No on Question 4: Maine Maritime’s science building offers benefit, but it doesn’t need a bond

The ABS Center for Engineering, Science and Research, depicted in this illustration, will be the first new classroom facility built on the Castine campus of Maine Maritime Academy in 30 years.
Courtesy Maine Maritime Academy
The ABS Center for Engineering, Science and Research, depicted in this illustration, will be the first new classroom facility built on the Castine campus of Maine Maritime Academy in 30 years.
Posted Oct. 31, 2013, at 1:11 p.m.

Question 4: Do you favor a $4,500,000 bond issue to provide funds for a public-private partnership for a building project for a new science facility at the Maine Maritime Academy to be matched by other funds?

Maine Maritime Academy is embarking on an exciting project on its Castine campus: the construction of a $14 million science and engineering building. The ABS Center for Engineering, Science and Research will be Maine Maritime’s first new classroom and lab facility in 30 years.

On Nov. 5, voters will decide on a $4.5 million bond issue to cover a portion of the building’s construction costs. Unfortunately, we’re not convinced the state should go into debt to finance the ABS Center’s construction. We suggest a “no” vote on Question 4.

We don’t oppose Maine Maritime Academy’s plans to build the new facility. We don’t doubt a need for updated, upgraded lab space and modern classrooms. And we’re confident a world-class lab and classroom facility will allow the school’s valuable traditions of hands-on learning, preparation for well-paying careers and professor-student collaboration on research to continue.

But we’re not sold on the need for a bond.

First, Maine Maritime Academy’s leaders have committed to building the ABS Center and to seeing its construction through to completion, regardless of the outcome of the vote on Question 4. It’s the top priority for the school’s board of trustees, a ceremonial groundbreaking has already taken place, construction is expected to be underway by spring and the building should be ready for use in less than two years.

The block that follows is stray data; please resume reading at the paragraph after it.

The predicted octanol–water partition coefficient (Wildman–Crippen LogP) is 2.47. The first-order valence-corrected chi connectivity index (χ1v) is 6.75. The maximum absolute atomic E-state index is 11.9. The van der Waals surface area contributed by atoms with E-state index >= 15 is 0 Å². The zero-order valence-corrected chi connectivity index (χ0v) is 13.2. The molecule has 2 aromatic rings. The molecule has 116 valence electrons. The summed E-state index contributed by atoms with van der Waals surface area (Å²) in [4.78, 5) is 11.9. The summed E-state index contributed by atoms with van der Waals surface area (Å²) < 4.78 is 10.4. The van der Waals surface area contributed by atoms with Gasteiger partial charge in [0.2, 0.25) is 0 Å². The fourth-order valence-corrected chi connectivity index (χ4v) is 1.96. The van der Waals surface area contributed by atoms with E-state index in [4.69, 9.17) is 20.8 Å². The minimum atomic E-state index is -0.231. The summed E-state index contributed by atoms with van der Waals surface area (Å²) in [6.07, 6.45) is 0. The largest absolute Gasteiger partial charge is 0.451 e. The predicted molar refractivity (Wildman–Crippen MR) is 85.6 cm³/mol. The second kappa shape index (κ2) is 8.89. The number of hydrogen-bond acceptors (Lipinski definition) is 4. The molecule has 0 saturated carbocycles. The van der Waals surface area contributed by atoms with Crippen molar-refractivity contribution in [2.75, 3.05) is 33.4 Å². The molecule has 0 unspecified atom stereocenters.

Fundraising for the project began more than six years ago with no plans to rely on a public bond issue. As proposed, the bond issue would provide $4.5 million in state funds, and the rest would be raised from private sources. In fact, the school has already raised $9 million in cash and pledges, none of it contingent on the bond question’s passage. The idea of a bond issue didn’t come up until the start of this year’s legislative session at the well-intentioned suggestion of House Republican Leader Ken Fredette of Newport.

The ABS Center is named for the lead donor, the American Bureau of Shipping, which contributed $2.5 million. And the school just weeks ago announced it has won a $1.4 million federal grant to build a Marine Engine Testing and Emissions Laboratory in the new building.

We’re confident in Maine Maritime Academy’s ability to raise the funds it needs for the building’s construction. If public money were critical, however, we would want to see the building project tied to a specific outcome to help Maine grow.

Specifically, we would need to be convinced of a return on taxpayers’ money. President William Brennan said the building won’t increase the school’s capacity to grow beyond its current 950-student enrollment. Increased capacity for Maine students would be a return on investment. In addition, the building isn’t likely to drastically enhance Maine Maritime’s competitiveness with the six other maritime training schools in the U.S. — because they don’t intensely compete for the same students. Enhanced competitiveness would be a return on investment.

While the ABS Center would offer Maine Maritime Academy professors and students first-rate facilities, we’re not convinced there’s a need to bond for that benefit.

http://bangordailynews.com/2013/10/31/opinion/no-on-question-4-maine-maritimes-science-building-offers-benefit-but-it-doesnt-need-a-bond/ printed on December 22, 2014